Male: Lip region continuous with neck contour, marked by two or three striae which form three or four annules. Spear 15 to 18 um long, labial framework, and esophagus similar to that of female. Phasmids located slightly posterior to middle of tail, extending into bursa: opening short of the margin of the bursa. In cross-section tail ventrally flattened posterior to anal opening. Single testis made up of developing spermatocytes usually arranged in two rows. Length of testis variable, sometimes extending to vicinity of the esophageal glands. Spicula arcuate, hafted, about 17 um long. Gubernaculum slightly arcuate, about 5 um long.
Type host: California black walnut, Juglans hindsii Jepson
Type locality: San Jose, California
Description (from Sher & Allen, 1953)
Female: Lateral fields marked by four incisures. Lip region almost continuous with body contour, marked by three annules. Spear 16 um long with broadly rounded basal knobs. Sclerotized labial framework extends into the body laterally about one body annule. Spear-guiding apparatus extends posteriorly from basal plate about three body annules. Hemizonid just in front of excretory pore, about two body annules long. Ovary outstretched, extends past esophageal gland, consists of a single row of oocytes except for a region of multiplication near anterior end. Spermatheca oblong. Cellular oviduct a little longer than spermatheca. Uterus slightly shorter than spermatheca. Posterior uterine branch long, more than twice the width of body at vulva, composed of a short extension of the uterus and a short vestigial ovary. Phasmid slightly posterior to middle of tail. Four lateral lines extending past phasmid. Tail tapers. Terminus rounded, not striated.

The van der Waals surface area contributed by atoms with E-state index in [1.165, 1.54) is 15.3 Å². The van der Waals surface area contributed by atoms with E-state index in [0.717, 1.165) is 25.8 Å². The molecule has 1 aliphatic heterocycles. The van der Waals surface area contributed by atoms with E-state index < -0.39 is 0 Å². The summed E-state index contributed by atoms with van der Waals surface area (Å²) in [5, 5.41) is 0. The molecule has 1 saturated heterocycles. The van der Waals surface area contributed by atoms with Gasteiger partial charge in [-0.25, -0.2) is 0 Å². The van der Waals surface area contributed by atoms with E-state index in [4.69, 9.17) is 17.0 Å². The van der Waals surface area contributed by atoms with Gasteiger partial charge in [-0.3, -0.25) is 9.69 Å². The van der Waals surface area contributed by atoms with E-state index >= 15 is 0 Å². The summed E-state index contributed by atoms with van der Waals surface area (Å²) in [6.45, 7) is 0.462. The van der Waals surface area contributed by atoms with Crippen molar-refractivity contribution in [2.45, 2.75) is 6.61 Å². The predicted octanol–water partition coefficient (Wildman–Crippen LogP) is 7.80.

Male: Similar to female. Single outstretched testis contains spermatocytes usually arranged in two rows, often extends to the region of esophageal glands. Phasmids slightly posterior to middle of tail, extend into bursa. Spicula arcuate, hafted, rest upon trough-shaped gubernaculum.
Type host: Roots of walnut.
Type locality: San Jose, Santa Clara County, California.
Description (from Arjun Lal & Khan, 1989)
Lip annules three or four; lateral field with four incisures, the central zone narrower than the lateral ones; female with oval spermatheca filled with sperms: female tail terminus narrowly rounded to subacute. Males common and similar to females in general morphology, lateral field ends on bursa which envelops tail; spicules curved, cephalated, gubernaculum simple. Presence of a shorter spear is considered as geographical variation.
Habitat and locality: Soil around the roots of walnut (Juglans regia) collected from reserved natural forests, Latoli Road, IVRI, Mukteshwar (Kumaon hills), Uttar Pradesh on 13.5.1984 by the senior author.